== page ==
From: Charles D Hixson (firstname.lastname@example.org)
Date: Wed Aug 30 2006 - 11:45:36 MDT
Olie Lamb wrote:
> There is a large set of possible goals for an intelligent entity to
> have. A number of us happen to think that no particular goal is
> required for intelligence. Some people frequently assert that some
> goals are "necessary" for any intelligence. I've yet to have
> difficulty finding a counterexample, but I'm not quite sure how to go
> about demonstrating my contention...
I would assert not that goals are necessary for the existence of
intelligence, but rather that goals are necessary for an intelligence to
act, even as basic a act as deriving a conclusion.
OTOH, goals could be either explicit or implicit. A program could be
designed to automatically derive all possible conclusions from the input
data (until it was interrupted). In this case I would assert that it
had an implicit goal, even though there was nowhere given an explicit
goal. So perhaps a part of the question is "what do you mean by goal?"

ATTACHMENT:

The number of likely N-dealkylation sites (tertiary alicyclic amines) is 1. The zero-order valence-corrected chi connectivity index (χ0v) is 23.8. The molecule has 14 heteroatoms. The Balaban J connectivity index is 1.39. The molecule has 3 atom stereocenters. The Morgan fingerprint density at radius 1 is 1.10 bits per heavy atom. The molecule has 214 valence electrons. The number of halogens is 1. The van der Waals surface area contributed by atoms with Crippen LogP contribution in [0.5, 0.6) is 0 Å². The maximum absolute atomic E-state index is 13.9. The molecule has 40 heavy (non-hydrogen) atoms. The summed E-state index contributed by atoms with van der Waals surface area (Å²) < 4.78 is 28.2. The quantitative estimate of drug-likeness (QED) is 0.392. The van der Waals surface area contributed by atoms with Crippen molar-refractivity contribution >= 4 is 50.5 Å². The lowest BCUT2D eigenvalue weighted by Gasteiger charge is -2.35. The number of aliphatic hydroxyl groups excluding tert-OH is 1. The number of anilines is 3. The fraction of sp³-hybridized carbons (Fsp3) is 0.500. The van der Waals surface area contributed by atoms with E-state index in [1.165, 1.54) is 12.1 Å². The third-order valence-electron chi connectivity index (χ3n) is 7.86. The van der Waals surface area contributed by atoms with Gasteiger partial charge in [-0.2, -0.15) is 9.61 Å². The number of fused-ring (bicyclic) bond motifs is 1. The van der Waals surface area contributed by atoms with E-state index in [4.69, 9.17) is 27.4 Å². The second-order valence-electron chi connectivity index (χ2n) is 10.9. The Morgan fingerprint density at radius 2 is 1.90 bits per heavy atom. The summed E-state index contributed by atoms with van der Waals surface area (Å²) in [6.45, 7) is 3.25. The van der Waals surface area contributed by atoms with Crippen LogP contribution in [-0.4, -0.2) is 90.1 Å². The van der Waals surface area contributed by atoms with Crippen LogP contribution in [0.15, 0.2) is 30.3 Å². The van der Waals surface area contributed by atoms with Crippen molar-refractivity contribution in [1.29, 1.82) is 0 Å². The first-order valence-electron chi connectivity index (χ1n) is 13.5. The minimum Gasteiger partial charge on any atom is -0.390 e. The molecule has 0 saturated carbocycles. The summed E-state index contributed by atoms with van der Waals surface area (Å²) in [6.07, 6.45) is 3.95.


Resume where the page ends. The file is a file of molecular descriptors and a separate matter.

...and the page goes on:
I guess that my first stab would be "the tendency to achieve a selected
subset of results out of all possible results". I tend to model it
(mentally) as an attractive force...but that doesn't translate easily
into multiple contexts. Still, if consciousness is chaotic, thing of
goals as "attractors". (Consciousness does have some features that
appear to be chaotic, but I haven't convinced myself that it is really
chaotic. And haven't seen any advantage in closely investigating.
Still, the mutability of memory feels like it has some implications
here. If so, then goals may literally be attractors.)
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